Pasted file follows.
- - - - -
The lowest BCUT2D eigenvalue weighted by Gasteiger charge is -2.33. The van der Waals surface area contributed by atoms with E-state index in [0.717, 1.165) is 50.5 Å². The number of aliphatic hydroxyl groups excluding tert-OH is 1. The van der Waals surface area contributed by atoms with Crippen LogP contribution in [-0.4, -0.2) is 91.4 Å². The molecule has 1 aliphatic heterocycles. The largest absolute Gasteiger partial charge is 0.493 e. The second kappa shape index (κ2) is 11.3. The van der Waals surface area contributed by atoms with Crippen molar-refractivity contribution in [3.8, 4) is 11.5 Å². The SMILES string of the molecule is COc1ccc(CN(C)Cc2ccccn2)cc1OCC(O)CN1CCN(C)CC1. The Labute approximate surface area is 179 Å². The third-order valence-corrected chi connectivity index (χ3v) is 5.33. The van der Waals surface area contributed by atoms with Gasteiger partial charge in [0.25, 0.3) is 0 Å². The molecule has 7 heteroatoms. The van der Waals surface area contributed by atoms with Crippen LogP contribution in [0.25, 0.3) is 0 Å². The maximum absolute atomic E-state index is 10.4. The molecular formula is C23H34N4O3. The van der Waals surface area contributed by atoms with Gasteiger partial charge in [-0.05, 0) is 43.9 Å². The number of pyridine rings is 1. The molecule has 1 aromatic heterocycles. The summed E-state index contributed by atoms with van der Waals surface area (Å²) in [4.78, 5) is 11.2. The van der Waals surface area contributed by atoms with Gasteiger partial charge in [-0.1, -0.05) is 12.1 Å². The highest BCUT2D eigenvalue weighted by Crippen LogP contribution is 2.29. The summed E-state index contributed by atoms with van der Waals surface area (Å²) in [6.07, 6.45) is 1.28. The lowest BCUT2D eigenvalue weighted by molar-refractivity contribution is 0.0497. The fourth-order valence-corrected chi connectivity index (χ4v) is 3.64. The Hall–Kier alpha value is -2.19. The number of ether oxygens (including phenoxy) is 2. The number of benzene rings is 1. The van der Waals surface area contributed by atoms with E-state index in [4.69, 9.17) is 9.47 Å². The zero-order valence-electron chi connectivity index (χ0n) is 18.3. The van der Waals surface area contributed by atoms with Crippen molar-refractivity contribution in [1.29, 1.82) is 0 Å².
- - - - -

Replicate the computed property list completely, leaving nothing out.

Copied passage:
The lowest BCUT2D eigenvalue weighted by Gasteiger charge is -2.33. The van der Waals surface area contributed by atoms with E-state index in [0.717, 1.165) is 50.5 Å². The number of aliphatic hydroxyl groups excluding tert-OH is 1. The van der Waals surface area contributed by atoms with Crippen LogP contribution in [-0.4, -0.2) is 91.4 Å². The molecule has 1 aliphatic heterocycles. The largest absolute Gasteiger partial charge is 0.493 e. The second kappa shape index (κ2) is 11.3. The van der Waals surface area contributed by atoms with Crippen molar-refractivity contribution in [3.8, 4) is 11.5 Å². The SMILES string of the molecule is COc1ccc(CN(C)Cc2ccccn2)cc1OCC(O)CN1CCN(C)CC1. The Labute approximate surface area is 179 Å². The third-order valence-corrected chi connectivity index (χ3v) is 5.33. The van der Waals surface area contributed by atoms with Gasteiger partial charge in [0.25, 0.3) is 0 Å². The molecule has 7 heteroatoms. The van der Waals surface area contributed by atoms with Crippen LogP contribution in [0.25, 0.3) is 0 Å². The maximum absolute atomic E-state index is 10.4. The molecular formula is C23H34N4O3. The van der Waals surface area contributed by atoms with Gasteiger partial charge in [-0.05, 0) is 43.9 Å². The number of pyridine rings is 1. The molecule has 1 aromatic heterocycles. The summed E-state index contributed by atoms with van der Waals surface area (Å²) in [4.78, 5) is 11.2. The van der Waals surface area contributed by atoms with Gasteiger partial charge in [-0.1, -0.05) is 12.1 Å². The highest BCUT2D eigenvalue weighted by Crippen LogP contribution is 2.29. The summed E-state index contributed by atoms with van der Waals surface area (Å²) in [6.07, 6.45) is 1.28. The lowest BCUT2D eigenvalue weighted by molar-refractivity contribution is 0.0497. The fourth-order valence-corrected chi connectivity index (χ4v) is 3.64. The Hall–Kier alpha value is -2.19. The number of ether oxygens (including phenoxy) is 2. The number of benzene rings is 1. The van der Waals surface area contributed by atoms with E-state index in [4.69, 9.17) is 9.47 Å². The zero-order valence-electron chi connectivity index (χ0n) is 18.3. The van der Waals surface area contributed by atoms with Crippen molar-refractivity contribution in [1.29, 1.82) is 0 Å².